As for those rockets—now longer in their range, like those used by Hamas’s mentor, Hezbollah—imagine yourself living in a city or a rural area being targeted almost every day for months, and even years, by these missiles that keep you in constant fear.

You might expect your government to negotiate with these faceless people who want to destroy you. But what if they don’t recognize the right of your government to exist? What then?

Insisting that it had no choice but to retaliate, Israel maintains it had no intention to kill civilians and has always tried not to. The deadly problem is that, like Hezbollah, Hamas deliberately operates its rocket attacks from deep inside civilian Palestinian neighborhoods, and sometimes in the very homes of noncombatants.

The likelihood of Israeli civilian casualties is essential to Hamas’s strategy of resistance. Its leaders know that their rockets will not only cause injury and death, but also an enveloping dread among Israelis of impending attacks. And they will guarantee armed retaliation from the hated Israeli army.

That’s precisely what Hamas desires, because once again the United Nations’ Secretary General, the European Union, international human-rights organizations, and appalled people around the world will accuse Israel of savage, “excessive force.” Israel, once more, will be a pariah among nations—and the reason for such retaliatory force will be ignored.

Meanwhile, the great majority of those describing Israel’s retaliation as inhuman because of the civilians killed do not mention that using civilians as human shields is a war crime under international law.

I am not at all unaware of the legitimate, deep grievances that Palestinians have—the tragedies, for instance, of people in immediate need of life-saving hospital care being stopped cold, and eventually dying, at Israeli checkpoints. It isn’t enough for Israeli human-rights activists to protest. There could be medical professionals at checkpoints to validate the needs of desperate Palestinians and insist that they get through—often to Israeli hospitals that treat many Palestinians.

There’s more the Israel government can do to show that it listens to its own human-rights organizations, like B’Tselem. But it also needs to negotiate—even with this entity, Hamas, that wants to wipe it off the map.

Mark Regev, a spokesman for the tirelessly inept Israeli prime minister, Ehud Olmert, made a useful point about Hamas’s own need to negotiate on National Public Radio (March 3): “In Gaza [now], people are asking Hamas, ‘What actually do you want? Do you really believe that shooting rockets into Israeli cities is going to help Palestinians?’ And that’s ultimately the challenge: We [Israelis] have . . . to show the Palestinian people that the path of moderation, the path of negotiation, brings tangible benefits. The terrorists, they don’t really have solutions to anybody’s real problems.”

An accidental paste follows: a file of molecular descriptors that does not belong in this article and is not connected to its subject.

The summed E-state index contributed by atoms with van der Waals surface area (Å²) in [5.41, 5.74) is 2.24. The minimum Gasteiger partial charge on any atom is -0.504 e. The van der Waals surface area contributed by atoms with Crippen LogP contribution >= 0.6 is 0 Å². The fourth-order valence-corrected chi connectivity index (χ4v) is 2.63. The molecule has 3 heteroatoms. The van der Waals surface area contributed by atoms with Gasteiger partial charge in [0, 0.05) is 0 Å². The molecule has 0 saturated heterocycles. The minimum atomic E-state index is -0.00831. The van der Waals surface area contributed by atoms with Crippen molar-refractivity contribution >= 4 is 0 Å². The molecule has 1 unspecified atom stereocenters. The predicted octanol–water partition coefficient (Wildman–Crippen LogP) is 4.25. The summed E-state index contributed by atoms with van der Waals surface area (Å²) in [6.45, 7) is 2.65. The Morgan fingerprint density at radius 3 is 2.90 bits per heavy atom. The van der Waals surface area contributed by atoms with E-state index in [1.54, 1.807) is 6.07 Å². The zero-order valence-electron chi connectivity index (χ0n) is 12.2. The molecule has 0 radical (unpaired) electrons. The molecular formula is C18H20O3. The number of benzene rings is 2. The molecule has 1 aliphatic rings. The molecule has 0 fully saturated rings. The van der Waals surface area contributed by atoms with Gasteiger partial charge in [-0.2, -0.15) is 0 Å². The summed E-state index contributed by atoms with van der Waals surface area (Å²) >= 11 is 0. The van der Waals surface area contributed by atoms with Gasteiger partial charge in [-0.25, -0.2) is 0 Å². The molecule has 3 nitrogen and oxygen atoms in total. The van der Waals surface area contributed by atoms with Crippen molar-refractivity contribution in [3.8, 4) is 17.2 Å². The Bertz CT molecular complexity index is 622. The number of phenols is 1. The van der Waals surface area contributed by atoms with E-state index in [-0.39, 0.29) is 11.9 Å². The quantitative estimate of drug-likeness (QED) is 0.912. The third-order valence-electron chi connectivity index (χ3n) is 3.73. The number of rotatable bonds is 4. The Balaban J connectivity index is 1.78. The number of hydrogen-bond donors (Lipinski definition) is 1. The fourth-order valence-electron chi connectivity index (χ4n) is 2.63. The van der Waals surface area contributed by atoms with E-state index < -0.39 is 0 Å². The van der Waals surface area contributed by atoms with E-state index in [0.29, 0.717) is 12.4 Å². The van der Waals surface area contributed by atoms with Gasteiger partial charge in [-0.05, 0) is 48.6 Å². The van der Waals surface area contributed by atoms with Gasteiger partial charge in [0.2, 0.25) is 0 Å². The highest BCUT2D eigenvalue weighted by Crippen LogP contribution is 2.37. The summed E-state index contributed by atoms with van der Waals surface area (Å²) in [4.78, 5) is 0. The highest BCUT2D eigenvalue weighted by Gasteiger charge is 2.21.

While Arab-language television around the world is continually showing pictures of the recent dead and wounded Palestinians (including children) in Gaza, lost in nearly all the coverage here as well was a report in a leading Israeli newspaper, Ha’aretz, that a February Tel Aviv University poll reveals that 68 percent of Israelis favor talks with Hamas.

Next week: After an Arab Israeli citizen killed eight Israeli students in a Jerusalem religious school on March 6, Hamas crowed: “We bless the operation. It will not be the last.” So what now? And can they be negotiated with?


Blood and Tears

A well-balanced primer on the Arab-Israeli conflict, Blood and Tears takes just over an hour to go from the roots of Zionism to the recent electoral victory of Hamas. Workmanlike at best, with a regrettable tendency toward cheap filters and effects, the film’s strength lies in its remarkable list of interviews. To name just a few: former Israeli prime ministers Shimon Peres, Benjamin Netanyahu, and Ehud Barak; Palestinian politicians Saeb Erekat and Sari Nusseibeh; assassinated Hamas leader Abdel Azis al-Rantissi; and controversial Middle East scholars Bernard Lewis and Rashid Khalidi. Those aren’t the kind of gets you’d expect from a doc that’s barely made it past the university circuit. Still, most espouse the standard narratives. There is one remarkable moment, from the distinguished Israeli historian Michael Oren. Recounting an assault on a Hamas compound that left 23 Israeli soldiers dead, Oren says that given the choice between flattening the compound with a missile or sending his son door-to-door—he’d send his son door-to-door.


Hamas Victory Is Bush’s Nightmare

WASHINGTON, D.C.–Hamas’s stunning victory in the Palestinian elections represents not just another setback in American foreign policy, but a real debacle. Ever since Khomeini took power in Iran, the U.S. and many of the Western nations have feared the creation of a militant Muslim presence stretching from Iran across the Middle East.